The India women’s skipper also added that many young girls were coming forward to excel in the sport.
Hyderabad: “Mhaari choriyan choron se kam he ke?” Earlier this year, on July 23, this line from Aamir Khan’s blockbuster Dangal was trending on social media, WhatsApp and even in the general public’s discussion, courtesy the Indian women’s cricket team spirited display on the global platform.
Though the Mithali Raj led side failed to lift the World Cup, they laid the foundation stone, one that changed people’s perspective towards women’s cricket. “Well, I have often said that it’s good that women’s cricket has changed the perception of the general public and I think now onwards, we will see more engagement in the game. Many more matches will also be telecasted,” said Mithali while talking to this paper.
The India women’s skipper also added that many young girls were coming forward to excel in the sport. “There are many girls who are opting cricket as their career at a young age. We have some in our side (Railways) too. We can see now, girls enrolling in different academies which is a good thing,” she said.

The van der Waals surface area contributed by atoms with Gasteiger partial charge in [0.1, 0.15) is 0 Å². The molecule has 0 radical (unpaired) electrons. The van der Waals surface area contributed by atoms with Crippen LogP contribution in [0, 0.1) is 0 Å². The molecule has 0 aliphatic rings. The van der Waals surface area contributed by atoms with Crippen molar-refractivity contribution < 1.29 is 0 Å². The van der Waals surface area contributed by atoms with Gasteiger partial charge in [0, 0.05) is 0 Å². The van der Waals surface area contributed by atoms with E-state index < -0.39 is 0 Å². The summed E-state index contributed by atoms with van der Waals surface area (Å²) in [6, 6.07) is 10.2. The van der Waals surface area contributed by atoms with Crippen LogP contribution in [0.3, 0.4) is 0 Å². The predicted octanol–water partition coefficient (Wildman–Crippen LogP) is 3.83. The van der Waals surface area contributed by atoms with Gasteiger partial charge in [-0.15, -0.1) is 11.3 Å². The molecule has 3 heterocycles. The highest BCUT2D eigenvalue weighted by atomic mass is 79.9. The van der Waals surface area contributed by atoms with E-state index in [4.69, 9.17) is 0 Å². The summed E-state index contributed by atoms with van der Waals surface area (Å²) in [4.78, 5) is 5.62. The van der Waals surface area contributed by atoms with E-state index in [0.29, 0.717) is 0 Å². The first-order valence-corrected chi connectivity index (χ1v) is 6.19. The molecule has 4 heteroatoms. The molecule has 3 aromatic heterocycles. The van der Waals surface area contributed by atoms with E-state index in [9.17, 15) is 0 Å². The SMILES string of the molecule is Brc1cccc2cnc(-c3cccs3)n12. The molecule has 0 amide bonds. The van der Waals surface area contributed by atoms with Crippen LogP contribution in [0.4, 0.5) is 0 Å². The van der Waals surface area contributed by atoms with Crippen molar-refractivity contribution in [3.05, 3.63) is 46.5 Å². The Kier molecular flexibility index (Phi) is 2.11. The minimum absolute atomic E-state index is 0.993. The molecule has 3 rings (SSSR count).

Mithali is currently leading the Railways in the senior women’s one-day league. Her side have ticked all the correct boxes in the four matches they played, to stay on top of Elite Group A with 16 points followed by Andhra (12) and Hyderabad (4).
Mithali, who is an inspiration to millions of girls across the nation, has thrown her weight against discrimination in sports. “Sports should not be gender biased, irrespective of whatever the game one is playing. Everyone should get an equal opportunity to take a go and excel in their career,” said the Indian batswoman, who has the most number of runs (6,190) to her name.
She sought to motivate girls, not to give up easily: “It’s your dream and you should have the courage to pursue it, irrespective of the resources you get.”
“Everybody does not get the right kind of opportunity or platform, you have to work hard to create one for yourself. It’s always hardwork in the initial stages, which however, pays off and people start recognising your worth,” said the right-hand batswoman.
In the past too, Mithali has batted for a women’s IPL and the skipper feels that this initiative will help to build a strong domestic platform for the women cricketers.
“I think this is up to the BCCI to think about, but as a player, I would say that if such a league takes place (IPL), it is good for women’s domestic cricket. It will further help to reduce the gap between domestic and Internationals, like we have seen in the men’s cricket,” Mithali said.